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Disabled children: The Inclusion Charter

| 15 May 2007

Children Now, working with the Every Disabled Child Matters campaign, has drawn up a charter to make sure that disabled children are not left out of service provision. Joe Lepper finds out how this vision can become reality.

Inclusion is a right

All children have the right to be included in every aspect of society.Disabled children should not have to ask or fight to be included in thethings that other children do. Inclusion is a right in UK law (theDisability Discrimination Acts) and international law (UN Conventions onthe Rights of the Child and the Rights of Persons withDisabilities).

What should happen:

The Commission for Equality and Human Rights, which launches in October,needs to ensure that the legal rights of disabled children are beingenforced and where appropriate initiate court proceedings. Too oftenthis is left up to parents, many of whom do not have the time and energyto start a potentially lengthy legal battle.

Ofsted inspectors need to give greater emphasis to inclusion wheninspecting schools and childcare facilities. Disability campaignersacknowledge that inclusion is already part of inspectors' remit but theybelieve the issue should be given a higher profile in inspectionreports. It is vital that good practice is praised and those that arefailing to include all children are given the support they need toimprove.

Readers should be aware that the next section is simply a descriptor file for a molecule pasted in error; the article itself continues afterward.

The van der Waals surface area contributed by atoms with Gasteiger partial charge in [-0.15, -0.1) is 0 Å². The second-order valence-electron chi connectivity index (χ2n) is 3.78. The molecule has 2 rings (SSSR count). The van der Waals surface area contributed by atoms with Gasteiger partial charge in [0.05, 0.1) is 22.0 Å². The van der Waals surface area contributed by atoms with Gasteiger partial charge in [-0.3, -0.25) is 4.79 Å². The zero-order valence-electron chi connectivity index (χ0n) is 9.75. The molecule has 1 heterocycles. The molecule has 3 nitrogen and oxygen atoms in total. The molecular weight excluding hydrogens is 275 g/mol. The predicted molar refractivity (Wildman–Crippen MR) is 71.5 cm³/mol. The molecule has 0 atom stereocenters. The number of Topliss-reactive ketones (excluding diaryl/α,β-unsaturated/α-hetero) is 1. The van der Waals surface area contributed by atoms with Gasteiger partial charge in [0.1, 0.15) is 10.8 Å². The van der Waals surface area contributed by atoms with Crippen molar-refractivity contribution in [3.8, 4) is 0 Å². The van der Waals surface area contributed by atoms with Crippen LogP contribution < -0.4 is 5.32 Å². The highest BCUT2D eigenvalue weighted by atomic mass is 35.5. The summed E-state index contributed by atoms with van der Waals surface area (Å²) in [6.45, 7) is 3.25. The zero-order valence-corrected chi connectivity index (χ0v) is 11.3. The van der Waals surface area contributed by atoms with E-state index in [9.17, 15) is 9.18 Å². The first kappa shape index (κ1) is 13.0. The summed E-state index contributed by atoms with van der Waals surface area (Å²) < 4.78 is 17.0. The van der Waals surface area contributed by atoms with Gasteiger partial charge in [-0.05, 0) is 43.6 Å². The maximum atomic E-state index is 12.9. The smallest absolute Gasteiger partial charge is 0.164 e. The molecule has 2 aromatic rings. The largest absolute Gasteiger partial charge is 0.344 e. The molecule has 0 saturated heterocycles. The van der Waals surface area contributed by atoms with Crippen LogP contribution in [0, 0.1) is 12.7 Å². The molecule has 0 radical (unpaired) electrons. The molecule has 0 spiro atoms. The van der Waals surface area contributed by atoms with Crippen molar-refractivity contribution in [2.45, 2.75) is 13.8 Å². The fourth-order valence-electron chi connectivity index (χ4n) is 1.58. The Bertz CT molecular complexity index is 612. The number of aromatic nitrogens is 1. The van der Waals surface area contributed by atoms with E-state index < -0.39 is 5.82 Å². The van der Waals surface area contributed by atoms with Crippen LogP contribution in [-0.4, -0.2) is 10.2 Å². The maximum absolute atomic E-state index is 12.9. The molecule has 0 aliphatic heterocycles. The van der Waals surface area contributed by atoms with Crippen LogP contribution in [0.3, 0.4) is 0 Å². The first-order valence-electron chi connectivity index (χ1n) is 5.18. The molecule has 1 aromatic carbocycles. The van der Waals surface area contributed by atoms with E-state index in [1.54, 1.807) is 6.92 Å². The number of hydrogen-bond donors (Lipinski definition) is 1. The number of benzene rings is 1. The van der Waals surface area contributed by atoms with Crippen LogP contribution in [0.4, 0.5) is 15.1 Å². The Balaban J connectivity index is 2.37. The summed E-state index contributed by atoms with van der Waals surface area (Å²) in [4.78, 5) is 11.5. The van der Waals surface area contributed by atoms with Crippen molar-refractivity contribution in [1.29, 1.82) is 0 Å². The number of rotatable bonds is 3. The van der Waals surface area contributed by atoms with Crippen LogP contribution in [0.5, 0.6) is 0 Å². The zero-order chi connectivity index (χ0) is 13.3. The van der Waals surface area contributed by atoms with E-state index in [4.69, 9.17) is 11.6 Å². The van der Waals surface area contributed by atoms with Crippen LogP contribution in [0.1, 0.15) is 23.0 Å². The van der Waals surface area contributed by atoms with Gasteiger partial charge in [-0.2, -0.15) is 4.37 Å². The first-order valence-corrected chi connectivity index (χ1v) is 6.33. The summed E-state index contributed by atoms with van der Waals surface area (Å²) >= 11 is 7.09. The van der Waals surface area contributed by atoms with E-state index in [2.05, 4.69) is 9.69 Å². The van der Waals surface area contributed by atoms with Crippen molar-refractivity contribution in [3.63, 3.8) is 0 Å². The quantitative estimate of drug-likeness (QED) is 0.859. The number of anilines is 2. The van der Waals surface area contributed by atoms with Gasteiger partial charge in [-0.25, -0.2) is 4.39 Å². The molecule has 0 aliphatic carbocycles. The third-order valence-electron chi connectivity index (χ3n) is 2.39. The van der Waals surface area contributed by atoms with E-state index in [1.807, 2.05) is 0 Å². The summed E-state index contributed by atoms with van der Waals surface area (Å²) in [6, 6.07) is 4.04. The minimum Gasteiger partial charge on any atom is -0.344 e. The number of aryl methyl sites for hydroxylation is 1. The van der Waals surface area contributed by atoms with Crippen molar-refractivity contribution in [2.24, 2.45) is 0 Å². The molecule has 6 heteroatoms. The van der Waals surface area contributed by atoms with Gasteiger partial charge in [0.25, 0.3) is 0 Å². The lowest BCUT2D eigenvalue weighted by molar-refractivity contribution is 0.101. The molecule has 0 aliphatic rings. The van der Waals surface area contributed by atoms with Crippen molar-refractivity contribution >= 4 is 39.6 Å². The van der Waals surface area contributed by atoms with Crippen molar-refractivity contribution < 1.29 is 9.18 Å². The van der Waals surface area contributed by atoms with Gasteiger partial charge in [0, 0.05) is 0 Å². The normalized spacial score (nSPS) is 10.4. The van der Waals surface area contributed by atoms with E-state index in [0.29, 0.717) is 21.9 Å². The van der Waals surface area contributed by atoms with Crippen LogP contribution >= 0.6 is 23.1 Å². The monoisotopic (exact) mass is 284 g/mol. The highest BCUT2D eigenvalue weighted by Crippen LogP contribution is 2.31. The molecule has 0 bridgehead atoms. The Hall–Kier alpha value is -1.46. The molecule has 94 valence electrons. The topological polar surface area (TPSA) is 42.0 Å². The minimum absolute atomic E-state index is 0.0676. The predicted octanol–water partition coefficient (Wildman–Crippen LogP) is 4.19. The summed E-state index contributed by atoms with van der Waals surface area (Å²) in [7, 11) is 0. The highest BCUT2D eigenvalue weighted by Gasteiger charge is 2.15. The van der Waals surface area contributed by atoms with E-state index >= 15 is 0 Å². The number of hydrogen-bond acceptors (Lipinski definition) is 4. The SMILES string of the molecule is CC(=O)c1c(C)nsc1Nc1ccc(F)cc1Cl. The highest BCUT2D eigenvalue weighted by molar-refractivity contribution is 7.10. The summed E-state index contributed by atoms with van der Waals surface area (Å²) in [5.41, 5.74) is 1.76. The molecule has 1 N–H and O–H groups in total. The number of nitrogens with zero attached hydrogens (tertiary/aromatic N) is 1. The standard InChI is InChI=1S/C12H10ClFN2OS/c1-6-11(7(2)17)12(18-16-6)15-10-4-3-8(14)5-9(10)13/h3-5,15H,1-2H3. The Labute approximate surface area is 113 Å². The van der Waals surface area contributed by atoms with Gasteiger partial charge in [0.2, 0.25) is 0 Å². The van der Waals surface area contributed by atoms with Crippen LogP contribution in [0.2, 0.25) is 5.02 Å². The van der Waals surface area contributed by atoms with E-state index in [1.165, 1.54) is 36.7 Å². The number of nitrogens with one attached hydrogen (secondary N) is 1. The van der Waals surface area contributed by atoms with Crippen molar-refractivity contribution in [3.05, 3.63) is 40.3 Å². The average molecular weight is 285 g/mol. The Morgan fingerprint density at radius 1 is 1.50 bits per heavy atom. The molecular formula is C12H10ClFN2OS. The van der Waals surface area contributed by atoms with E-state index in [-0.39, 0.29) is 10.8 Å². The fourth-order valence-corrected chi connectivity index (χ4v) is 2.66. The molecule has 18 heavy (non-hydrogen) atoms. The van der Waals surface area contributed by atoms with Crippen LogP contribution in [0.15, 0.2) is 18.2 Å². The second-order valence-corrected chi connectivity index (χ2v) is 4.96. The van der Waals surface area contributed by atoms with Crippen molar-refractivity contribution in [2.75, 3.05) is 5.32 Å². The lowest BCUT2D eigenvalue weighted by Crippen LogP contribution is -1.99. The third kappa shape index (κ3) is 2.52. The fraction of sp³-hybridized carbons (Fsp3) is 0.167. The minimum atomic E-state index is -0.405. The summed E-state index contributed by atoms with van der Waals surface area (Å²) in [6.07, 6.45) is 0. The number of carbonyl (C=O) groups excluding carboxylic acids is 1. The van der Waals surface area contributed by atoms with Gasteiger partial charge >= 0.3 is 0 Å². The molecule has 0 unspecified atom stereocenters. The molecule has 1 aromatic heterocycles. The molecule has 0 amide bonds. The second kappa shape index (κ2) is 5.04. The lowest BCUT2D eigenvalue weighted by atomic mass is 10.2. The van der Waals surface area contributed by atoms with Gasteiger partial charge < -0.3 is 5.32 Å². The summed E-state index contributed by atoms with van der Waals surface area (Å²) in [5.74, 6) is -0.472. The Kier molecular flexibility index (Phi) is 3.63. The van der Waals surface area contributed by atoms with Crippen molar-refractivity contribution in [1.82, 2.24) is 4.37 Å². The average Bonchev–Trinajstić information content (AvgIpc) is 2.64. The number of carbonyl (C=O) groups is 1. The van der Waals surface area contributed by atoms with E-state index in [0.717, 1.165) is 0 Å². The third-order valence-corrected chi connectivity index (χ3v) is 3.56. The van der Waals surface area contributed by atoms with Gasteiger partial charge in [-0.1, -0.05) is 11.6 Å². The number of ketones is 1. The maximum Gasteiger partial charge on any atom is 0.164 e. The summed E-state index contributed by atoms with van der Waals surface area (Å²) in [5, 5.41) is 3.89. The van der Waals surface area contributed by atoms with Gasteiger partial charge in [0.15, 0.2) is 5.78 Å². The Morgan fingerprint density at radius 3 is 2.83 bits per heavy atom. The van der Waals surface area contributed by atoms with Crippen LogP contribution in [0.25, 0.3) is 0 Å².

The Government needs to consider changing existing legislation tostrengthen the legal right of disabled children to be included.Disability charity Scope, for example, is keen to see the abolition ofsection 316 of the Education Act 1996. This states that any child can goto a mainstream school, unless it is against the wishes of the parent orthat placement would be incompatible with the "efficient education ofother children". Too many head teachers are using this caveat tounfairly refuse places to disabled children, says Scope.


"We want to be part of society."

Inclusion is a process of change where all children are valued in everyaspect of their life and in the life of their community.

What should happen:

New building projects need to be safe and accessible for all children,and developers and builders should actively consult with disabilitygroups, disabled children and their families to help them make buildingdecisions that support rather than hinder inclusion.

Inclusion in school is not just about the classroom; it should permeateall aspects of school life, particularly the playground where childrenwith disabilities are too often the victims of bullying. A House ofCommons Education and Skills Select Committee report on bullying,published this year, found that often it is the victims of bullyingrather than the bullies themselves that are being excluded. Thecommittee called on councils to draw up more robust advice to schools indealing with bullies' behaviour and for all schools to be required tospecifically mention disability-related bullying in their anti-bullyingpolicies. Other ways schools can combat bullying and make playgroundsmore inclusive is to consider buddying initiatives.

Transport must not be forgotten and must be properly resourced. There isno point in having a fully inclusive school, after-school activity orplay scheme if the child cannot get to it.


Inclusion means all children, whatever their impairment, wherever theylive and however they communicate.

What should happen: